Writing Advice

Purple Prose, and What To Do Until the Doctor Arrives

By Dave King

Overwritten prose. It’s the bane of every writer’s very existence, corrupting his or her work like some noisome plague from the black depths, undermining the very foundations of that sacred contract between writer and reader upon which his or her livelihood depends, stalking his or her work like the wraith of a past —

Um … sorry.

Nothing kills the pleasure of reading quicker than pretentious and overblown writing. But no one sets out to be pretentious. How do you tell the difference between rich, textured prose and baroque excess? What are the warning signs that you’re about to cross the line from one to the other? How do you find your authentic, unforced voice? How much is too much?

The Curse of Ignoring Reality

Consider the following description of a passing storm from the deck of a ship, taken from Opening a Chestnut Burr by mid-Victorian hack, E. P. Roe:

A storm had passed away, leaving not a trace. The October sun shone in undimmed splendor, and all nature appeared to rejoice in its light. The waves with their silver crests seemed chasing one another in mad glee. The sailing vessels, as they tacked to and fro across the river under the stiff western breeze, made the water foam about their blunt prows, and the white-winged gulls wheeled in graceful circles overhead. There was a sense of movement and life that was contagious.

Now consider the following description of a passing storm from an island in the middle of the Atlantic, from H. M. S. Surprise, by Patrick O’Brian:

It was over. The rain stopped instantly and the wind swept the air clear; a few minutes later the cloud had passed from the lowering sun and it rode there, blazing from a perfect, even bluer sky. To the westward the world was unchanged, just as it always had been apart from the white caps on the sea; to the east the squall still covered the place he had last seen the ship; and in the widening sunlit stretch between the rock and the darkness a current bore a stream of fledgling birds, hundreds of them.

O’Brian’s description is longer than Roe’s, but overwriting is not so much a matter of wordiness as a matter of focus. Overwritten prose, such as the Roe passage, usually centers on the author’s elegance of language. Strip away Roe’s commentary — the rejoicing nature, the madly gleeful waves — and note the actual meat of the passage. The sun shone. The waves had silver crests. The breeze was stiff, the prows blunt, and the gulls white-winged. Movement was happening. The actual seascape underneath the linguistic bells and whistles is boring.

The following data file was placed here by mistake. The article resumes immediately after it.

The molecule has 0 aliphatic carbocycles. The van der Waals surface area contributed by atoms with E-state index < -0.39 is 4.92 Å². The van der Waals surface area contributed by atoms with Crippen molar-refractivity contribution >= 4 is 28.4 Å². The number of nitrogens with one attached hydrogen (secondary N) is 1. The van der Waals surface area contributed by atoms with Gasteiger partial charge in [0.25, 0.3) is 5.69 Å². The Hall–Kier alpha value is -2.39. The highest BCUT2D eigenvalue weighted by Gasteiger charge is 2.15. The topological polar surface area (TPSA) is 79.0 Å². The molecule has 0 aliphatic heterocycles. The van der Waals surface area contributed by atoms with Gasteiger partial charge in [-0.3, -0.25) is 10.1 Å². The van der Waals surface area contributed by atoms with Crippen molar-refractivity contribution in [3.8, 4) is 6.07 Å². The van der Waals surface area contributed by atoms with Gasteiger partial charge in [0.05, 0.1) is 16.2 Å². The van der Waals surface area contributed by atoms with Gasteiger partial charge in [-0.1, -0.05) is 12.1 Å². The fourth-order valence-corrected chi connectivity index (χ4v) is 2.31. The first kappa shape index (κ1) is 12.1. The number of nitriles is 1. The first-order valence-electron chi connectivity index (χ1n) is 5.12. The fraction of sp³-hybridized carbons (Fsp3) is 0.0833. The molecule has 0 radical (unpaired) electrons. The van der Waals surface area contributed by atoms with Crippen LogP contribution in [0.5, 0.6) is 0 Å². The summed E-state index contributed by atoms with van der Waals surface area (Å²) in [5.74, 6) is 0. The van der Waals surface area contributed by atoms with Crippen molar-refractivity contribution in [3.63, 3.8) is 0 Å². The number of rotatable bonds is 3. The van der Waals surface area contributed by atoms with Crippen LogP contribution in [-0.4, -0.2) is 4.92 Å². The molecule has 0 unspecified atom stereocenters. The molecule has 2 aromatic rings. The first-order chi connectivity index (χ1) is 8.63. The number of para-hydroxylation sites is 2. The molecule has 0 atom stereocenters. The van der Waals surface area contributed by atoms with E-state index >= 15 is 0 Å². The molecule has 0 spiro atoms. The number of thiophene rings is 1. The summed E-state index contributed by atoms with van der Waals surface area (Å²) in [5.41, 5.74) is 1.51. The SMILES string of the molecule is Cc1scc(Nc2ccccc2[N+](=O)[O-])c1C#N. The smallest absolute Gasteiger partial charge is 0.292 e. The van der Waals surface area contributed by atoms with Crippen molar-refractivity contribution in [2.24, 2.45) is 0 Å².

O’Brian, on the other hand, is focused on the storm itself. Note the details: Perfect calm where the storm has just been, darkness where it is at the moment, and fledgling seabirds floating in the widening gap between the two. Roe’s storm is a vague and amorphous thing that fades away and leaves a cliché-ridden nature rejoicing. O’Brian’s is a specific violent squall that blows through and leaves calm in its wake.

Look at your descriptions. Are you showing your readers what’s really there, or are you so involved in your language that you’ve left reality behind? If the latter, then understand that opening your readers’ eyes to see reality in a new way is worth far more than the most elegant, ornate prose. It’s what original writing is all about, and it’s even easy. All you have to do is open your eyes and ears to what’s really there.

For instance, teakettles often sing or scream in overwritten prose. My wife, a novelist, recently asked me to listen to our own teakettle come to a boil. It banged and thumped, then began to hiss — details I had never noticed before. If E. P. Roe had actually sat on the shore after a storm and paid attention, he could easily have shown us more engaging things than gulls with white wings.

The Scourge of Forgetting Your Characters

’What, Clodius! and how have you slept on your good fortune?’ cried, in a pleasant and musical voice, a young man, in a chariot of the most fastidious and graceful fashion. [Here follow 83 words describing the chariot.] The owner himself was of that slender and beautiful symmetry from which the sculptors of Athens drew their models; his Grecian origin betrayed itself in his light but clustering locks, and the perfect harmony of his features. He wore no toga … [lengthy commentary on togas falling out of fashion] … but his tunic glowed in the richest hues of the Tyrian dye, and the fibulae, or buckles, by which it was fastened, sparkled with emeralds: around his neck was a chain of gold, which in the middle of his breast twisted itself into the form of a serpent’s head, from the mouth of which hung pendent a large signet ring of elaborate and most exquisite workmanship; the sleeves of the tunic were loose, and fringed at the hand with gold: and across the waist a girdle wrought in arabesque designs, and of the same material as the fringe, served in lieu of pockets for the receptacle of the handkerchief and the purse, the stilus [sic] and the tablets.

The Last Days of Pompeii, by Edward Bulwer-Lytton